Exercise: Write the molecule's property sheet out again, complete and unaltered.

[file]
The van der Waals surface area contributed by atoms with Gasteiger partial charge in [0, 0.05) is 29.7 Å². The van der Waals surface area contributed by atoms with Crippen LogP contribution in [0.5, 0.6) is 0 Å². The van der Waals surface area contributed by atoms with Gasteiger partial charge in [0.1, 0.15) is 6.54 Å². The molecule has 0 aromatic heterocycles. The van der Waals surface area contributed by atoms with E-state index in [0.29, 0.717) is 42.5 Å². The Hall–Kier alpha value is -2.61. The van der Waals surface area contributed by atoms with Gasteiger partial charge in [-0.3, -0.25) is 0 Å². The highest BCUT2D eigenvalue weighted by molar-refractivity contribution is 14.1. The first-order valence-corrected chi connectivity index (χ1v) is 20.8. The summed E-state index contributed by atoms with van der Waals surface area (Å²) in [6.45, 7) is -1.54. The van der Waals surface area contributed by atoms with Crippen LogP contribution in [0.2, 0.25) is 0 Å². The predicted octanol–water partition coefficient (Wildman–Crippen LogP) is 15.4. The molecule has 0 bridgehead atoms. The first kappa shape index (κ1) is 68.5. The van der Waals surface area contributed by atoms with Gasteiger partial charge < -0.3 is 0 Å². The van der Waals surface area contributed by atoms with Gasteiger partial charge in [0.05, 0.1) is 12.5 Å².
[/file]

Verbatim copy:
The van der Waals surface area contributed by atoms with Gasteiger partial charge in [0, 0.05) is 29.7 Å². The van der Waals surface area contributed by atoms with Crippen LogP contribution in [0.5, 0.6) is 0 Å². The van der Waals surface area contributed by atoms with Gasteiger partial charge in [0.1, 0.15) is 6.54 Å². The molecule has 0 aromatic heterocycles. The van der Waals surface area contributed by atoms with E-state index in [0.29, 0.717) is 42.5 Å². The Hall–Kier alpha value is -2.61. The van der Waals surface area contributed by atoms with Gasteiger partial charge in [-0.3, -0.25) is 0 Å². The highest BCUT2D eigenvalue weighted by molar-refractivity contribution is 14.1. The first-order valence-corrected chi connectivity index (χ1v) is 20.8. The summed E-state index contributed by atoms with van der Waals surface area (Å²) in [6.45, 7) is -1.54. The van der Waals surface area contributed by atoms with Crippen LogP contribution in [0.2, 0.25) is 0 Å². The predicted octanol–water partition coefficient (Wildman–Crippen LogP) is 15.4. The molecule has 0 bridgehead atoms. The first kappa shape index (κ1) is 68.5. The van der Waals surface area contributed by atoms with Gasteiger partial charge < -0.3 is 0 Å². The van der Waals surface area contributed by atoms with Gasteiger partial charge in [0.05, 0.1) is 12.5 Å².